On the pitch, his muted celebrations were given a nod of respect by fans who still held the Portuguese winger in dizzyingly high regard. After the game, Ronaldo was even sombre when reflecting on his first goal against his old club.
“I feel a little bit sad because it is not easy to forget this home,” he said. “I played for six years here and the people were very nice to me. I came here like a child. It was quite a strange feeling.”
Fast forward five years and that emotion had seemingly evaporated. When United again met Ronaldo in Europe’s premier competition, this time in the colors of Juventus, the child from Madeira who became a man in Manchester showed no such reserve, celebrating his opener in their group game with the now infamous and still effortlessly cringe-inducing show of his six-pack.
Football had moved on. Ronaldo had paid his dues and moved on to pastures new, his allegiance now thoroughly tied to his new employers.
A more pertinent piece of irony that arose from the resultant brouhaha was the shock with which fans reacted to an odious element of Suarez’s character being revealed. Indeed, Suarez’s move to Barcelona in 2014 was dogged by a summer saturated with negative publicity after he sank his teeth into Italy’s Giorgio Chiellini at the FIFA World Cup.
That was the second of three separate incidents in which Suarez has been sanctioned for biting. Some felt aggrieved their defense and support of Suarez following his conviction by the English Football Association for usually racially aggravated language – a charge he denied – that saw him banned for eight games was not repaid with respect.
Nevertheless, in moving on from the club, Suarez has seemingly moved on from that incident, and therefore wasn’t burdened by an unpaid debt.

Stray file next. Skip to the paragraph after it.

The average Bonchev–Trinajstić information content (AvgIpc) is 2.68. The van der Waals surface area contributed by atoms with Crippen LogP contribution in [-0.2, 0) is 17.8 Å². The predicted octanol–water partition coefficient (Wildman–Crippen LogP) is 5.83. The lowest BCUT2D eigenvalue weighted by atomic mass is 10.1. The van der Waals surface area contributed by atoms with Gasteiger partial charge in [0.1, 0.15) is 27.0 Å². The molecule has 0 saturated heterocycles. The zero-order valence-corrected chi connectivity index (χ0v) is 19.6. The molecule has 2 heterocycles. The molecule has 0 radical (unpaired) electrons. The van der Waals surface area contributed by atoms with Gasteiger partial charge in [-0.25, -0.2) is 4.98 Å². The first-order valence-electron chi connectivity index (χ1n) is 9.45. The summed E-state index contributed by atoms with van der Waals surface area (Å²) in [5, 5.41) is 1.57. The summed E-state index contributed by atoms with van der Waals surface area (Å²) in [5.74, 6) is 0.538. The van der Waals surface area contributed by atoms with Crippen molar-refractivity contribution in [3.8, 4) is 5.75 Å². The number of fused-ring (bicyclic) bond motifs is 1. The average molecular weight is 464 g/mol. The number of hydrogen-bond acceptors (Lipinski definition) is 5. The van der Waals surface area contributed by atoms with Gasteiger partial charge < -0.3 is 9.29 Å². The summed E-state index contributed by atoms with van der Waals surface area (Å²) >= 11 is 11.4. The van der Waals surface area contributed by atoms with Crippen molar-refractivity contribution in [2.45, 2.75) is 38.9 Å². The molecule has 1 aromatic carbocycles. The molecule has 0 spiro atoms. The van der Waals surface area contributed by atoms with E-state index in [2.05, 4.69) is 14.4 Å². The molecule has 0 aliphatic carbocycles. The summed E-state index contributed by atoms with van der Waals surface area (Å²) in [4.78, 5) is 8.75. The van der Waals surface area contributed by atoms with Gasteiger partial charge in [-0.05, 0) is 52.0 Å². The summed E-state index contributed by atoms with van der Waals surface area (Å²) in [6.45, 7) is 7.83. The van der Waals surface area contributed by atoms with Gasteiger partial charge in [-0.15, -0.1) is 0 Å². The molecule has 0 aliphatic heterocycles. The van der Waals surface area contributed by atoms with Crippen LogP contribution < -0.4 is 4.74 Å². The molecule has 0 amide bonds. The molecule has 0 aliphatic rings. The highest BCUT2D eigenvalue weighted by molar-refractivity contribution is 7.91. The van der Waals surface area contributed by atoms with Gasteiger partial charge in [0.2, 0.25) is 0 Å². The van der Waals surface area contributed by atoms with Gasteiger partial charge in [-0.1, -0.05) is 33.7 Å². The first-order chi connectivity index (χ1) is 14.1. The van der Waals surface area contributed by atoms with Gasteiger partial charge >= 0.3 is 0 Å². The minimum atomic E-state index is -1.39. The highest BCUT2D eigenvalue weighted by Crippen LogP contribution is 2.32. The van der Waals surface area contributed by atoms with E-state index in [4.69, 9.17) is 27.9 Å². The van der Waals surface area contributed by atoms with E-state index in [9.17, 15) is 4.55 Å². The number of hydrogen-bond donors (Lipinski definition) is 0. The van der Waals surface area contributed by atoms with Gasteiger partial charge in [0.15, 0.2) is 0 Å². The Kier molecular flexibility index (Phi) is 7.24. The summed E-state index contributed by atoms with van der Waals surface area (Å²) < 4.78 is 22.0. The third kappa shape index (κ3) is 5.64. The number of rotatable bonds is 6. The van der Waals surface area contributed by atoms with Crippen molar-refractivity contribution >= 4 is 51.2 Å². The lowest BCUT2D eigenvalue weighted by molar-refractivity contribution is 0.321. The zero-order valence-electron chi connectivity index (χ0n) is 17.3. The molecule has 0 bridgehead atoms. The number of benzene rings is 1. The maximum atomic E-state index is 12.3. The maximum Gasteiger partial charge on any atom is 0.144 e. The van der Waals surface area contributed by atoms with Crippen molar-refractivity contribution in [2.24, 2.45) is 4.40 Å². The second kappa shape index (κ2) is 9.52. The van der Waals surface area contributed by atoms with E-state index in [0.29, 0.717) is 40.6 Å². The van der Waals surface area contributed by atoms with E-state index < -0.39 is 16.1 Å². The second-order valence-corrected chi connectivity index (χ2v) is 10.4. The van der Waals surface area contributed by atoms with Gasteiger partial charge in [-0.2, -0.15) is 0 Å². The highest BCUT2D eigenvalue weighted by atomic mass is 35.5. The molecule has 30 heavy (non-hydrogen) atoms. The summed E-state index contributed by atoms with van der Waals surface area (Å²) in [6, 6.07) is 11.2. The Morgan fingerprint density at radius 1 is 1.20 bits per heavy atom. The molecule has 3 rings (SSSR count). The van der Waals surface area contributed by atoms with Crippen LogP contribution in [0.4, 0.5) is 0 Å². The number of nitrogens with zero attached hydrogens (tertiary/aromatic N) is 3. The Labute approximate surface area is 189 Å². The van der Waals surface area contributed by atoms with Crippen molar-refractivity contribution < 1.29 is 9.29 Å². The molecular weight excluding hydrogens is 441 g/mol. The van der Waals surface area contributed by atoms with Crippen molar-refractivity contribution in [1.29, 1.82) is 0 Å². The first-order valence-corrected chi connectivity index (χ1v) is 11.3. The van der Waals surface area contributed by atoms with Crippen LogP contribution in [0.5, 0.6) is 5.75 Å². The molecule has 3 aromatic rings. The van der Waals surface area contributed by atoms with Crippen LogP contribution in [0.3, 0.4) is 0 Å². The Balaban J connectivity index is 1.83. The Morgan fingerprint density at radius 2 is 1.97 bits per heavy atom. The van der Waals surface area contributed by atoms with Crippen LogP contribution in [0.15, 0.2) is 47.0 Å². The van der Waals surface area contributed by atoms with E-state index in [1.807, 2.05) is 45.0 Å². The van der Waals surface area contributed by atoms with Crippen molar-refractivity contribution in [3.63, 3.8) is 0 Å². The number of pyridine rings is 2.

Not all however were quick to admonish Suarez. Two-time Champions League winner Jose Mourinho, who has crossed paths with the 32-year-old marksman during his time at Liverpool’s Premier League rivals Chelsea, hailed Suarez’s attitude as “incredible”.
“He did something which I think it is good, and I love it,” Mourinho said. “[Playing for Liverpool] has nothing to do with these 90 minutes. And for these 90 minutes, he [Suarez] forgot he had played for Liverpool.
“The only thing he was focused on was that match, his job, go to the final, win the Champions League. He scored the goal, he celebrated the goal.”
A footballer’s career is short and if players are to reap any worthwhile benefits from their time on the pitch, they must seize those seconds of joy standing atop football’s pinnacle they’ve toiled hours on the training pitch trying to reach.
Players who act like robots to bottle up emotion, afraid to incur the wrath of other supporters, are rarely ever likely to become terrace heroes. On the contrary, ostracizing yourself from fans by declining to reciprocate their joy is an outright betrayal.
Suarez’s attitude is simple: to win at all costs, regardless of any misty-eyed memories of yesteryear. Precisely that endeared him absolutely to the Kop, and precisely that now earns him unconditional adoration at Barcelona. It is that what football fans must come to love.